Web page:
Community Support Line for Sex Workers Seeks Volunteers
SWOP Behind Bars is seeking volunteers for their Community Support Line especially for people located on the West-coast.
If you are a sex worker in need of support check out the link for online chat functions or
call 1-877-776-2004 ext. 1
What We Believe
There are many factors which affect the working conditions and experiences for all Sex Workers including the political and economic climate, poverty and homelessness, stigmatization, violence, as well as the overwhelming intricacies of the legal, public and social systems. It is the philosophy of St. James Infirmary to build upon existing skills and strengths in order to allow individuals to determine their own goals.
- We are fundamentally against the criminalizing of Sex Workers—regardless of our different perspectives on decriminalization or legalization, the collective view of the St. James Infirmary is that incarceration of our community further marginalizes and disenfranchised us, which creates barriers to capacity building, and exacerbates a public health crisis.
- We believe in revolution through healthcare. We challenge the conventional healthcare model that divides patients and providers and fosters unhealthy power dynamics. Our peer-based model creates a safe, trusted, and honest environment in which to provide services, and empowers our community to define our own well-being.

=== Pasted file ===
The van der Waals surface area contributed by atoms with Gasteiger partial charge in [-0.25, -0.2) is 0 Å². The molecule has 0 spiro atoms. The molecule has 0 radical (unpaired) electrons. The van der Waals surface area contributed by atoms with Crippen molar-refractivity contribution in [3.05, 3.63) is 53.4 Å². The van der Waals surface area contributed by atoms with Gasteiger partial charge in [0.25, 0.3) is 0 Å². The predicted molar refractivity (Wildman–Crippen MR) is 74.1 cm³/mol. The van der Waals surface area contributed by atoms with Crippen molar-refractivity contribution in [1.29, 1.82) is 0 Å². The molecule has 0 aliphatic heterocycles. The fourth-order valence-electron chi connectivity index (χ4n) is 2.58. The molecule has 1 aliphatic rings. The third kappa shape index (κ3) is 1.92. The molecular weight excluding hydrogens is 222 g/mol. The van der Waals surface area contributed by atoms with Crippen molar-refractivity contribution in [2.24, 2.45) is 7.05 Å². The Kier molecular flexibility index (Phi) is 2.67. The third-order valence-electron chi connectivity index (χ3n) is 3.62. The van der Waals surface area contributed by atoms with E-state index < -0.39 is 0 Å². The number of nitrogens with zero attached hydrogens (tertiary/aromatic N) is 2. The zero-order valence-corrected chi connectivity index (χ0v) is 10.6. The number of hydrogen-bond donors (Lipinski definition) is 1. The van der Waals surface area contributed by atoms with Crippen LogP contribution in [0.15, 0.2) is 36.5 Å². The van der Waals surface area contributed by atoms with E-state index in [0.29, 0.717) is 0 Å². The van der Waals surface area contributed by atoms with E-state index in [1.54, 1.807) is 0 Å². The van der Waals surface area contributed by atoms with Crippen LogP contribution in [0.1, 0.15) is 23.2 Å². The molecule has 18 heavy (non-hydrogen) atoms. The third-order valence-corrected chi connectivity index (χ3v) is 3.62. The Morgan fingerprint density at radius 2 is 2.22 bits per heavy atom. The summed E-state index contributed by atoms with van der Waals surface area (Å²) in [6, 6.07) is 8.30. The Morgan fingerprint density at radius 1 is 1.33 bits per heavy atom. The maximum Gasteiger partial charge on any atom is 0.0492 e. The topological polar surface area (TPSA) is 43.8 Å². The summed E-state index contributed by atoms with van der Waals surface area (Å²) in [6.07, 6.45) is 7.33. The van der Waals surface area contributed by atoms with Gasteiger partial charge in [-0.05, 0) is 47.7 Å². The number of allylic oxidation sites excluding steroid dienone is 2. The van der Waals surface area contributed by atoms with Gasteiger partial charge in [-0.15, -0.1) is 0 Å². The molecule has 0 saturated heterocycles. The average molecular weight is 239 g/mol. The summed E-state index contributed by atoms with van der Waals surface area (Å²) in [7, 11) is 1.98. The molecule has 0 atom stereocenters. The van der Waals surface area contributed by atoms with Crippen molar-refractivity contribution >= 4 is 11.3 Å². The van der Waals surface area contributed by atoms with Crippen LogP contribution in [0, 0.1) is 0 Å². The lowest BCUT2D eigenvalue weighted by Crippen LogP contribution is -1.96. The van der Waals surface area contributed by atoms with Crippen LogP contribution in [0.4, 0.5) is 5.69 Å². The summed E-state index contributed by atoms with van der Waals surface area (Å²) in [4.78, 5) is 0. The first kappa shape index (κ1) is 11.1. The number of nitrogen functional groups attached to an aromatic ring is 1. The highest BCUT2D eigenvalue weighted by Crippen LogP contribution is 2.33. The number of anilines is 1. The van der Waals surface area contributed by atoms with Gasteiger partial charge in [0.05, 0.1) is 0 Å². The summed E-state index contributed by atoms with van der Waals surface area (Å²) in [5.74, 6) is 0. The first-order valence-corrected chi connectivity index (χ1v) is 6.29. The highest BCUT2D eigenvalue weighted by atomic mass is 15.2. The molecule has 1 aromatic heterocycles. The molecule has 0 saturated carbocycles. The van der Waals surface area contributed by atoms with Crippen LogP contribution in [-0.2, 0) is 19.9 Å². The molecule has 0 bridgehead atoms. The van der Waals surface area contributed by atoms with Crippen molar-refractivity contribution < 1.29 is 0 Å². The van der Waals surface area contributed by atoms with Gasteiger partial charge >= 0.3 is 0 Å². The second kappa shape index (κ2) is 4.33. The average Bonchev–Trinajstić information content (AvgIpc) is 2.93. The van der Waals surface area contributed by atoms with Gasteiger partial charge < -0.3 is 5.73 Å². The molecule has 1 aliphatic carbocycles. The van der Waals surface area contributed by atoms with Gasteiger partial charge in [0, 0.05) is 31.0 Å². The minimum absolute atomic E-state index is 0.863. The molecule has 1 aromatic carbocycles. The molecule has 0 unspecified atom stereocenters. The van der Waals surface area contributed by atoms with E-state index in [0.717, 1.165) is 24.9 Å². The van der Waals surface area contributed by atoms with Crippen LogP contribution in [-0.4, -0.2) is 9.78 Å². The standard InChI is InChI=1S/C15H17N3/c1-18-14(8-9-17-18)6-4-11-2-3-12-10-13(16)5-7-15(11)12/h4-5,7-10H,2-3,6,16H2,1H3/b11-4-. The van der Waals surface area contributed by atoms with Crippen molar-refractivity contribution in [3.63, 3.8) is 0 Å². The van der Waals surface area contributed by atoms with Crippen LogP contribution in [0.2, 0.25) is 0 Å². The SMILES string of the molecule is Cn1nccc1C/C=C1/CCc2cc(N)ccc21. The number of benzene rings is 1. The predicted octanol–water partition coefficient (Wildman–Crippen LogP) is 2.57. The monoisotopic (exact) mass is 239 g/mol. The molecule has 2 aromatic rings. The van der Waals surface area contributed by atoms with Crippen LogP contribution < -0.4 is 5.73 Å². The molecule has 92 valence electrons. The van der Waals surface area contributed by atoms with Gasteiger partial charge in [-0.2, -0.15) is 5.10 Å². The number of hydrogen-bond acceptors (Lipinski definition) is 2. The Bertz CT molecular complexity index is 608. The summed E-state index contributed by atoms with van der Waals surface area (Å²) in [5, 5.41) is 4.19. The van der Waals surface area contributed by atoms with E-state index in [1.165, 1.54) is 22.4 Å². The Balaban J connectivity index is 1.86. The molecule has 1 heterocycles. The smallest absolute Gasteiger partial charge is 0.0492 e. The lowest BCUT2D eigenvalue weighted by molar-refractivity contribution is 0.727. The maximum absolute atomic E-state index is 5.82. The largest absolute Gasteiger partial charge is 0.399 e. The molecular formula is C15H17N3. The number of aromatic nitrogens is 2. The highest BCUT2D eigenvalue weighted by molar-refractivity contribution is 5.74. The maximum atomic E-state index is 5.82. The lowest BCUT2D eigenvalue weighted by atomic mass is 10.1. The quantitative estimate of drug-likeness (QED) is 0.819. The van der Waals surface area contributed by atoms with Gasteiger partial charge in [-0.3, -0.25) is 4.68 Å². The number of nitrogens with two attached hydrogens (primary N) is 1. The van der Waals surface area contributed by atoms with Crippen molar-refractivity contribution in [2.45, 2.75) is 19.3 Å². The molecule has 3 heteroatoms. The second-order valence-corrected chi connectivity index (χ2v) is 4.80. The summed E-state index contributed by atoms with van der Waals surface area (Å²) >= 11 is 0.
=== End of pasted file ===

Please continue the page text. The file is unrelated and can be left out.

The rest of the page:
- We are founded on the principles of harm reduction—St. James Infirmary supports Sex Workers being treated with dignity and respect, in every aspect of their lives
- We increase access to primary healthcare and social services for Sex Workers throughout the San Francisco Bay Area.
- We formalize communication and collaboration among individuals and agencies who serve Sex Workers to better serve our community.
- We promote peer-based public health initiatives on behalf of Sex Workers, which may be used as a model for improving occupational health and safety standards and developing comprehensive medical and social services for Sex Workers around the world.
From Our Blog